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New Media, Communication, and Society

A Fast, Straightforward Examination of Key Topics

Mary Ann Allison and Cheryl A. Casey

New Media, Communication, and Society is a fast, straightforward examination of key topics which will be useful and engaging for both students and professors. It connects students to wide-ranging resources and challenges them to develop their own opinions. Moreover, it encourages students to develop media literacy so they can speak up and  make a difference in the world. Short chapters with lots of illustrations encourage reading and provide a springboard for conversation inside and outside of the classroom. Wide-ranging topics spark interest. Chapters include suggestions for additional exploration, a media literacy exercise, and a point that is just for fun. Every chapter includes thought leaders, ranging from leading researchers to business leaders to entrepreneurs, from Socrates to Doug Rushkoff and Lance Strate to Bill Gates.

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Who's Reporting Africa Now?

Non-Governmental Organizations, Journalists, and Multimedia

Kate Wright

As news organizations cut correspondent posts and foreign bureaux, non-governmental organizations (NGOs) have begun to expand into news reporting. Why and how do journalists use the photographs, video, and audio that NGOs produce? What effects does this have on the kinds of stories told about Africa? And how have these developments changed the nature of journalism and NGO-work?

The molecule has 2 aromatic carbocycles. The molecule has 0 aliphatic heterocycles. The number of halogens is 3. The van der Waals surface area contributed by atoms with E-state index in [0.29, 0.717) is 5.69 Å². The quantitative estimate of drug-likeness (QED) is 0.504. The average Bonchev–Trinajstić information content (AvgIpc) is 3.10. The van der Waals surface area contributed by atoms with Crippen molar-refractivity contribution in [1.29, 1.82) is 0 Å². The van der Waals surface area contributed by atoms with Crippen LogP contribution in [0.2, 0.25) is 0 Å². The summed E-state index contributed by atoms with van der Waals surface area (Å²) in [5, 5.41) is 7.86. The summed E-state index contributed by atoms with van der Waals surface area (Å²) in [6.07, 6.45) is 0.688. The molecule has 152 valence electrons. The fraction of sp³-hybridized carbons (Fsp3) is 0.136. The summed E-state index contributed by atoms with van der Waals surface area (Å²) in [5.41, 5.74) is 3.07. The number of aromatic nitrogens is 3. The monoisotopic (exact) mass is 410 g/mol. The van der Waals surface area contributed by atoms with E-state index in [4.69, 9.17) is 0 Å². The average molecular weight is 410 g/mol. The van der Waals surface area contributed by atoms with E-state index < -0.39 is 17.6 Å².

Who’s Reporting Africa Now?: Non-Governmental Organizations, Journalists, and Multimedia is the first book to address these questions—using frank interviews and internal documents to shed light on the workings of major news organizations and NGOs, collaborating with one another in specific news production processes. These contrasting case studies are used to illuminate the complex moral and political economies underpinning such journalism, involving not only NGO press officers and journalists but also field workers, freelancers, private foundations, social media participants, businesspeople, and advertising executives.

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Decolonizing Native American Rhetoric

Communicating Self-Determination

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Edited by Casey Ryan Kelly and Jason Edward Black

As survivors of genocide, mnemonicide, colonization, and forced assimilation, American Indians face a unique set of rhetorical exigencies in US public culture. Decolonizing Native American Rhetoric: Communicating Self-Determination brings together critical essays on the cultural and political rhetoric of American indigenous communities, including essays on the politics of public memory, culture and identity controversies, stereotypes and caricatures, mascotting, cinematic representations, and resistance movements and environmental justice.

This volume brings together recognized scholars and emerging voices in a series of critical projects that question the intersections of civic identity, including how American indigenous rhetoric is complicated by or made more dynamic when refracted through the lens of gender, race, class, and national identity. The authors assembled in this project employ a variety of rhetorical methods, theories, and texts committed to the larger academic movement toward the decolonization of Western scholarship. This project illustrates the invaluable contributions of American Indian voices and perspectives to the study of rhetoric and political communication.

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Seeing Species

Re-presentations of Animals in Media & Popular Culture